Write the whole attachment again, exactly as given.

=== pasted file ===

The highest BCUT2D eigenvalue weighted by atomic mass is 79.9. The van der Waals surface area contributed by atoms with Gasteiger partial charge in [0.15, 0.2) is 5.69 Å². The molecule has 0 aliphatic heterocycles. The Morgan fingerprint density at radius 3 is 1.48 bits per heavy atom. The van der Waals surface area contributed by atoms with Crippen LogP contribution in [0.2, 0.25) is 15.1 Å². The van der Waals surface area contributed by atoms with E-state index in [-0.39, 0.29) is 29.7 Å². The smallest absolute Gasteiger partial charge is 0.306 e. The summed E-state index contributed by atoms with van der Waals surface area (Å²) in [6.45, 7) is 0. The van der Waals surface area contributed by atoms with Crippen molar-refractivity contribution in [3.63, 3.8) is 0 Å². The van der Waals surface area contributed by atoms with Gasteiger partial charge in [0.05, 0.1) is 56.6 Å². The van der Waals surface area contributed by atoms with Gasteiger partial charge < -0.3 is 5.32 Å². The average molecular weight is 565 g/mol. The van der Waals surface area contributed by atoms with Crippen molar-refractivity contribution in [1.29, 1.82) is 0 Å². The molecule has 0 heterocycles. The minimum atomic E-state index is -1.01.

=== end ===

The highest BCUT2D eigenvalue weighted by atomic mass is 79.9. The van der Waals surface area contributed by atoms with Gasteiger partial charge in [0.15, 0.2) is 5.69 Å². The molecule has 0 aliphatic heterocycles. The Morgan fingerprint density at radius 3 is 1.48 bits per heavy atom. The van der Waals surface area contributed by atoms with Crippen LogP contribution in [0.2, 0.25) is 15.1 Å². The van der Waals surface area contributed by atoms with E-state index in [-0.39, 0.29) is 29.7 Å². The smallest absolute Gasteiger partial charge is 0.306 e. The summed E-state index contributed by atoms with van der Waals surface area (Å²) in [6.45, 7) is 0. The van der Waals surface area contributed by atoms with Crippen molar-refractivity contribution in [3.63, 3.8) is 0 Å². The van der Waals surface area contributed by atoms with Gasteiger partial charge in [0.05, 0.1) is 56.6 Å². The van der Waals surface area contributed by atoms with Gasteiger partial charge < -0.3 is 5.32 Å². The average molecular weight is 565 g/mol. The van der Waals surface area contributed by atoms with Crippen molar-refractivity contribution in [1.29, 1.82) is 0 Å². The molecule has 0 heterocycles. The minimum atomic E-state index is -1.01.